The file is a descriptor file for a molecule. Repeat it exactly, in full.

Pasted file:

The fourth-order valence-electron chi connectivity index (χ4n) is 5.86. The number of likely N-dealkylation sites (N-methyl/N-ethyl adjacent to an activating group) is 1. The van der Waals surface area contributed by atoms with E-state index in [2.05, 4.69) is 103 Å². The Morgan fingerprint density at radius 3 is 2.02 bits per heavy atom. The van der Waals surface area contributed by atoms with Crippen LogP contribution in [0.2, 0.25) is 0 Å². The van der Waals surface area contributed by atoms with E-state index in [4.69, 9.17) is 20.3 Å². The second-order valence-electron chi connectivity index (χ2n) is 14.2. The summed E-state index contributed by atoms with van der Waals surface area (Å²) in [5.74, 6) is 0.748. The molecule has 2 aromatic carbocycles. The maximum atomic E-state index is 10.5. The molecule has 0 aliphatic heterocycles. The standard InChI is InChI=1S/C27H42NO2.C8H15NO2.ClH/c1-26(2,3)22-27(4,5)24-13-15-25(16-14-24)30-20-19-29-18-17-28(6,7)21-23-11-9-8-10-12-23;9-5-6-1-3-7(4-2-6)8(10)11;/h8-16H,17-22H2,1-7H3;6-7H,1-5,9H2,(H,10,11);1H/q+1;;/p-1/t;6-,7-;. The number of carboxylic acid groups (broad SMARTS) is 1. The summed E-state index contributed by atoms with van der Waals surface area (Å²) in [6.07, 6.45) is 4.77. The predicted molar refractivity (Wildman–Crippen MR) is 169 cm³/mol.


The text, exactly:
The fourth-order valence-electron chi connectivity index (χ4n) is 5.86. The number of likely N-dealkylation sites (N-methyl/N-ethyl adjacent to an activating group) is 1. The van der Waals surface area contributed by atoms with E-state index in [2.05, 4.69) is 103 Å². The Morgan fingerprint density at radius 3 is 2.02 bits per heavy atom. The van der Waals surface area contributed by atoms with Crippen LogP contribution in [0.2, 0.25) is 0 Å². The van der Waals surface area contributed by atoms with E-state index in [4.69, 9.17) is 20.3 Å². The second-order valence-electron chi connectivity index (χ2n) is 14.2. The summed E-state index contributed by atoms with van der Waals surface area (Å²) in [5.74, 6) is 0.748. The molecule has 2 aromatic carbocycles. The maximum atomic E-state index is 10.5. The molecule has 0 aliphatic heterocycles. The standard InChI is InChI=1S/C27H42NO2.C8H15NO2.ClH/c1-26(2,3)22-27(4,5)24-13-15-25(16-14-24)30-20-19-29-18-17-28(6,7)21-23-11-9-8-10-12-23;9-5-6-1-3-7(4-2-6)8(10)11;/h8-16H,17-22H2,1-7H3;6-7H,1-5,9H2,(H,10,11);1H/q+1;;/p-1/t;6-,7-;. The number of carboxylic acid groups (broad SMARTS) is 1. The summed E-state index contributed by atoms with van der Waals surface area (Å²) in [6.07, 6.45) is 4.77. The predicted molar refractivity (Wildman–Crippen MR) is 169 cm³/mol.